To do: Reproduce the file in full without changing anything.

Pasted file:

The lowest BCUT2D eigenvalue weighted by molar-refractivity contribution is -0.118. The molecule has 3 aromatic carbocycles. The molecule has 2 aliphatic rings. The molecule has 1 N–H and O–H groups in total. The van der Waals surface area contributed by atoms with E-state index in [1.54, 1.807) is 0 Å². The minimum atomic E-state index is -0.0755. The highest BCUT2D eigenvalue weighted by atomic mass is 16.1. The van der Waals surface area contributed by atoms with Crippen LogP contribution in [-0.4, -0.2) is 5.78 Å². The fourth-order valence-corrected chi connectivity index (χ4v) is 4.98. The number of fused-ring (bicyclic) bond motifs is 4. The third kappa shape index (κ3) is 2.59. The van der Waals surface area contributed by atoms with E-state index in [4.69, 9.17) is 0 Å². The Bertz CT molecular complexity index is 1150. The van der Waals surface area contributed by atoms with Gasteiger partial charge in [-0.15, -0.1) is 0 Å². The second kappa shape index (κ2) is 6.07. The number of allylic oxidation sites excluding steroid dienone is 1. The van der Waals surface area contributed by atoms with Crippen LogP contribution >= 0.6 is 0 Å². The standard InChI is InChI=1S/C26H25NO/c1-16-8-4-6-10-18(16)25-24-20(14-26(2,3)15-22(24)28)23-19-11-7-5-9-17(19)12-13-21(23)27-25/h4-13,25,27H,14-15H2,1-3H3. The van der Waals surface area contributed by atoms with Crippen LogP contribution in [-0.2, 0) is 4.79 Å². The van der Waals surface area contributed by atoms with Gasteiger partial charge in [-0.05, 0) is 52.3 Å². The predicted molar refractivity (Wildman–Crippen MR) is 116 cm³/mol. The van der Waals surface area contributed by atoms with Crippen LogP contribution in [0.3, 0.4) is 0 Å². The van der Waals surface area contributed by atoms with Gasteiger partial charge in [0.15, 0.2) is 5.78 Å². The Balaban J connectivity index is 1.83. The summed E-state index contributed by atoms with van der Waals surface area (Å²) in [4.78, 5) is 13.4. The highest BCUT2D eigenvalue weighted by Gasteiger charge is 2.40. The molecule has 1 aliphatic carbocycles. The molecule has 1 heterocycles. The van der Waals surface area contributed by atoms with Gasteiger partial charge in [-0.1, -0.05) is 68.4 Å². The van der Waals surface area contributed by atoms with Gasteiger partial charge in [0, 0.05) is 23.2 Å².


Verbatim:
The lowest BCUT2D eigenvalue weighted by molar-refractivity contribution is -0.118. The molecule has 3 aromatic carbocycles. The molecule has 2 aliphatic rings. The molecule has 1 N–H and O–H groups in total. The van der Waals surface area contributed by atoms with E-state index in [1.54, 1.807) is 0 Å². The minimum atomic E-state index is -0.0755. The highest BCUT2D eigenvalue weighted by atomic mass is 16.1. The van der Waals surface area contributed by atoms with Crippen LogP contribution in [-0.4, -0.2) is 5.78 Å². The fourth-order valence-corrected chi connectivity index (χ4v) is 4.98. The number of fused-ring (bicyclic) bond motifs is 4. The third kappa shape index (κ3) is 2.59. The van der Waals surface area contributed by atoms with E-state index in [4.69, 9.17) is 0 Å². The Bertz CT molecular complexity index is 1150. The van der Waals surface area contributed by atoms with Gasteiger partial charge in [-0.15, -0.1) is 0 Å². The second kappa shape index (κ2) is 6.07. The number of allylic oxidation sites excluding steroid dienone is 1. The van der Waals surface area contributed by atoms with Crippen LogP contribution >= 0.6 is 0 Å². The standard InChI is InChI=1S/C26H25NO/c1-16-8-4-6-10-18(16)25-24-20(14-26(2,3)15-22(24)28)23-19-11-7-5-9-17(19)12-13-21(23)27-25/h4-13,25,27H,14-15H2,1-3H3. The van der Waals surface area contributed by atoms with Crippen LogP contribution in [-0.2, 0) is 4.79 Å². The van der Waals surface area contributed by atoms with Gasteiger partial charge in [-0.05, 0) is 52.3 Å². The predicted molar refractivity (Wildman–Crippen MR) is 116 cm³/mol. The van der Waals surface area contributed by atoms with Crippen LogP contribution in [0.3, 0.4) is 0 Å². The van der Waals surface area contributed by atoms with Gasteiger partial charge in [0.15, 0.2) is 5.78 Å². The Balaban J connectivity index is 1.83. The summed E-state index contributed by atoms with van der Waals surface area (Å²) in [4.78, 5) is 13.4. The highest BCUT2D eigenvalue weighted by Gasteiger charge is 2.40. The molecule has 1 aliphatic carbocycles. The molecule has 1 heterocycles. The van der Waals surface area contributed by atoms with Gasteiger partial charge in [-0.1, -0.05) is 68.4 Å². The van der Waals surface area contributed by atoms with Gasteiger partial charge in [0, 0.05) is 23.2 Å².